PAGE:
The relentless advance of algorithmic ad hooks from social media apps, influencer-used social graphs, and UX begging for endless scrolling have resulted in viral success and mass market engagement for the biggest players. But there remains a persistent niche in the market for products with which we can create things like photos and share them with selected friends without all that other social baggage. Today one of them announces a sizeable round of seeds after seeing strong early interest when it was launched.
procedure, an app that allows users to form groups and then those groups work together wherever they are to take impromptu pictures on collective “rolls” of 36 photos that are then “developed” – and the group only – 24 hours to be shown later roll has started, with a bit of chat in between, has raised $ 11 million in a seed funding round.
Octopus Ventures and GV (formerly known as Google Ventures) led the way for the London-based startup of the same name, which featured Speedinvest and individual investors, including Soleio Cuervo, an early Facebook designer with a track record of social engagement: he was part of the team that designed the Facebook “Like” button.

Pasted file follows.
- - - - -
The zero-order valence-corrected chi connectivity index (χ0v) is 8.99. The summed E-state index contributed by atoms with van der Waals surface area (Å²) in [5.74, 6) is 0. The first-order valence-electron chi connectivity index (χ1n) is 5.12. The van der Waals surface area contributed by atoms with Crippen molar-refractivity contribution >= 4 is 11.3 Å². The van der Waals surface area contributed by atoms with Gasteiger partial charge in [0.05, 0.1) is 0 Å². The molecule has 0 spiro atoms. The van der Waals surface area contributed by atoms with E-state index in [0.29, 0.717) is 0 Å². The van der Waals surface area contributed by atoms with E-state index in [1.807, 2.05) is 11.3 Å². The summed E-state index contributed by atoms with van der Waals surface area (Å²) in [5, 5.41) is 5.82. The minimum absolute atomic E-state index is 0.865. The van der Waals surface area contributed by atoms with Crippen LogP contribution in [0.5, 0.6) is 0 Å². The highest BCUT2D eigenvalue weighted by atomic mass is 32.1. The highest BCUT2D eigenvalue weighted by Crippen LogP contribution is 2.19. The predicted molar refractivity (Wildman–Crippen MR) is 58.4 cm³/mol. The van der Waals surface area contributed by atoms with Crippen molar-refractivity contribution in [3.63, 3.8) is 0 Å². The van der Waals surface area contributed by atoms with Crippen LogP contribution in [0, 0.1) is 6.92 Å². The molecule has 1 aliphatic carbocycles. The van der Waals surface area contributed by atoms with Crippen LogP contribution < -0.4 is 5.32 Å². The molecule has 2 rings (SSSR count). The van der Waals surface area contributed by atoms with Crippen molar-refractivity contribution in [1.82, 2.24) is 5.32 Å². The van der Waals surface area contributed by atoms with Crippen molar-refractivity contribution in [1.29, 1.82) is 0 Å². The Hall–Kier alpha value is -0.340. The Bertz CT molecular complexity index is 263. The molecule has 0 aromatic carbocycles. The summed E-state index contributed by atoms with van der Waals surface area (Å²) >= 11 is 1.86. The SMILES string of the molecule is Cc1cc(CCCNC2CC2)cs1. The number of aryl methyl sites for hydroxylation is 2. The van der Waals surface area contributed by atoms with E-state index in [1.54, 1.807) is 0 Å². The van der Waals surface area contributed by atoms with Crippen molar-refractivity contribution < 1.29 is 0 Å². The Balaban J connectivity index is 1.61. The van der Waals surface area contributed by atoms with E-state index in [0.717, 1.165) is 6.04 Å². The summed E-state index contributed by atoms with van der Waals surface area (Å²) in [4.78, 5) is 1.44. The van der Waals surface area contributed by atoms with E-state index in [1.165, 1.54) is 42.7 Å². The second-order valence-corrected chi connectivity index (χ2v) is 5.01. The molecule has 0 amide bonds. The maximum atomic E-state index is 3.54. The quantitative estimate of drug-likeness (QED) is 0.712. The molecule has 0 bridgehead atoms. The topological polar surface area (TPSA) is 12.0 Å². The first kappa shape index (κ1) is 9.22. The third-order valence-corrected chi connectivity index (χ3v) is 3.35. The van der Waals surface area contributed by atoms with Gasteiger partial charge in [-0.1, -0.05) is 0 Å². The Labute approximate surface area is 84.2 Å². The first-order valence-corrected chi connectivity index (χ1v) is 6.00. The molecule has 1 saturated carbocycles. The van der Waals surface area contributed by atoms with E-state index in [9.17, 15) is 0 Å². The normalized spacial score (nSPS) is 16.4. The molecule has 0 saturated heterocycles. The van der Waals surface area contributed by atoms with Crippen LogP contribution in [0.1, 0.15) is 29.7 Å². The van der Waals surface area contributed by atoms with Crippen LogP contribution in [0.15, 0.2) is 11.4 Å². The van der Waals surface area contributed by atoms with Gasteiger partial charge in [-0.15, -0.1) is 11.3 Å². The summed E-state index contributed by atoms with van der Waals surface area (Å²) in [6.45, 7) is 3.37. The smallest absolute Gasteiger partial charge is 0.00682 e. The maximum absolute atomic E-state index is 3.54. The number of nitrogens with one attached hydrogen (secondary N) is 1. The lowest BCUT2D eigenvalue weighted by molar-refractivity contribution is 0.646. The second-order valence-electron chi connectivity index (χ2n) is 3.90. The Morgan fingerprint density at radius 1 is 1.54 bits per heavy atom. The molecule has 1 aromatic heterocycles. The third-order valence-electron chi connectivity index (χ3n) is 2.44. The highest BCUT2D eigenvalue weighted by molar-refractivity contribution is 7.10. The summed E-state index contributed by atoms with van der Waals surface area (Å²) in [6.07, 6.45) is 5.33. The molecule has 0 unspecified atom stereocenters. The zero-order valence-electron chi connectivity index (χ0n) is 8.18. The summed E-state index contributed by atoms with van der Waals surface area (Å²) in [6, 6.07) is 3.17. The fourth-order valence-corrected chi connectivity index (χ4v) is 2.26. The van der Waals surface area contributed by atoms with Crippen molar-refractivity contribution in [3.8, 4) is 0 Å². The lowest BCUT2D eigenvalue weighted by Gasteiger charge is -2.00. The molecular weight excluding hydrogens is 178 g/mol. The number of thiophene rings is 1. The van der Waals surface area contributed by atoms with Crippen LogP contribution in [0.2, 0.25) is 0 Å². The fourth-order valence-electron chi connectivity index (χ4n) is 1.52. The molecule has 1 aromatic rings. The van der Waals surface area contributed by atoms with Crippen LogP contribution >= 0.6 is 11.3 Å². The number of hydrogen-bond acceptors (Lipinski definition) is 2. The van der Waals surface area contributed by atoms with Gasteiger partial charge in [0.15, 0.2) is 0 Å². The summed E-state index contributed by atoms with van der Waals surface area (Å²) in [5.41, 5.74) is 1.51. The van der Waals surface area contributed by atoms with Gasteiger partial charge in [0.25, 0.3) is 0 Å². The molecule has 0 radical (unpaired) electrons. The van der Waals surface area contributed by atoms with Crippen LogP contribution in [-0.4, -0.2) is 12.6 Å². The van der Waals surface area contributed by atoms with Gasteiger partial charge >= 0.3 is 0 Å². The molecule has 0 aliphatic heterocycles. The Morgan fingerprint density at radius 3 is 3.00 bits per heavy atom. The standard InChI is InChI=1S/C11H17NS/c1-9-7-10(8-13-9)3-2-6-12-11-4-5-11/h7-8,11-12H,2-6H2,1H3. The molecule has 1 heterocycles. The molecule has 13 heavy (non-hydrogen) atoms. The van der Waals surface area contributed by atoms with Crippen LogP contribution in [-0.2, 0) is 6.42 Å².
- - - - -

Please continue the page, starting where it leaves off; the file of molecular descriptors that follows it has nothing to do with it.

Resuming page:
This brings the total amount raised by Lapse to $ 12.4 million – plus a pre-seed of $ 1.4 million that was created prior to the company’s launch in September under the direction of Speedinvest with Claire Nooriala (VP EMEA, Snap Inc.), Matt Robinson (founder of Nested and GoCardless) and Ian Hogarth (founder of SongKick) also attended.
When it launched in September, Lapse was able to attract 10,000 users to its beta test, briefly top the Apple download charts, and post a waiting list of 150,000 – traction that partly explains why it was only a matter of months before that Startup quickly pulled together a healthy seed pool from a strong list of investors.
Lapse falls into the category of apps that are attracting the attention of users and investors for precisely trying to turn some of the mechanisms we associate with social media on their head.